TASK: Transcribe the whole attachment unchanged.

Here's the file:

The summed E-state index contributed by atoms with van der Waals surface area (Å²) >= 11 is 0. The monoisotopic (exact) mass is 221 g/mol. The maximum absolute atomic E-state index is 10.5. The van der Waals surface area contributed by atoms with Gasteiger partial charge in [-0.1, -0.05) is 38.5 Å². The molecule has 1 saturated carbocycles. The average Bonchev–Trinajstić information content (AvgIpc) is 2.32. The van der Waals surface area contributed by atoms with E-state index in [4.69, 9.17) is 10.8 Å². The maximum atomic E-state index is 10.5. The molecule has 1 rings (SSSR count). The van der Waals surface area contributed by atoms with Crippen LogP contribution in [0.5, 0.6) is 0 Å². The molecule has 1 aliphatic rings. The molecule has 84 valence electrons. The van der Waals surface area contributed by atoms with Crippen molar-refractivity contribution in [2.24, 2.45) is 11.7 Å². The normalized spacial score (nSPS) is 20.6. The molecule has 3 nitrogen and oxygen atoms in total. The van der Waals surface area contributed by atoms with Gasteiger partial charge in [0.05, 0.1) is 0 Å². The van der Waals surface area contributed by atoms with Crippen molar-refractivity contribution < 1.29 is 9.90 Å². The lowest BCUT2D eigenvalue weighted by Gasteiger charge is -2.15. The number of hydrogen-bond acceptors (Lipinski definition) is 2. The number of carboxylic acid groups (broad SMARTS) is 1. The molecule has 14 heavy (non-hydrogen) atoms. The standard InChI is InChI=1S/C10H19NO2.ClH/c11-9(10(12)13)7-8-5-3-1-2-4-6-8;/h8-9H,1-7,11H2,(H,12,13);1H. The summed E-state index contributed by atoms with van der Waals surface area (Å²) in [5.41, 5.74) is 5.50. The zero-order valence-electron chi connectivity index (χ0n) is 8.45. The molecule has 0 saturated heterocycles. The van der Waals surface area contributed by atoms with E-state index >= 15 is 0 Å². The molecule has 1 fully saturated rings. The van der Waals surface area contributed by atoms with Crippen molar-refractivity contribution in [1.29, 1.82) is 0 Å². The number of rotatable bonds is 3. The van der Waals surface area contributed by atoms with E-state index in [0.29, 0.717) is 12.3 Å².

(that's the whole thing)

The summed E-state index contributed by atoms with van der Waals surface area (Å²) >= 11 is 0. The monoisotopic (exact) mass is 221 g/mol. The maximum absolute atomic E-state index is 10.5. The van der Waals surface area contributed by atoms with Gasteiger partial charge in [-0.1, -0.05) is 38.5 Å². The molecule has 1 saturated carbocycles. The average Bonchev–Trinajstić information content (AvgIpc) is 2.32. The van der Waals surface area contributed by atoms with E-state index in [4.69, 9.17) is 10.8 Å². The maximum atomic E-state index is 10.5. The molecule has 1 rings (SSSR count). The van der Waals surface area contributed by atoms with Crippen LogP contribution in [0.5, 0.6) is 0 Å². The molecule has 1 aliphatic rings. The molecule has 84 valence electrons. The van der Waals surface area contributed by atoms with Crippen molar-refractivity contribution in [2.24, 2.45) is 11.7 Å². The normalized spacial score (nSPS) is 20.6. The molecule has 3 nitrogen and oxygen atoms in total. The van der Waals surface area contributed by atoms with Gasteiger partial charge in [0.05, 0.1) is 0 Å². The van der Waals surface area contributed by atoms with Crippen molar-refractivity contribution < 1.29 is 9.90 Å². The lowest BCUT2D eigenvalue weighted by Gasteiger charge is -2.15. The number of hydrogen-bond acceptors (Lipinski definition) is 2. The number of carboxylic acid groups (broad SMARTS) is 1. The molecule has 14 heavy (non-hydrogen) atoms. The standard InChI is InChI=1S/C10H19NO2.ClH/c11-9(10(12)13)7-8-5-3-1-2-4-6-8;/h8-9H,1-7,11H2,(H,12,13);1H. The summed E-state index contributed by atoms with van der Waals surface area (Å²) in [5.41, 5.74) is 5.50. The zero-order valence-electron chi connectivity index (χ0n) is 8.45. The molecule has 0 saturated heterocycles. The van der Waals surface area contributed by atoms with E-state index >= 15 is 0 Å². The molecule has 1 fully saturated rings. The van der Waals surface area contributed by atoms with Crippen molar-refractivity contribution in [1.29, 1.82) is 0 Å². The number of rotatable bonds is 3. The van der Waals surface area contributed by atoms with E-state index in [0.29, 0.717) is 12.3 Å².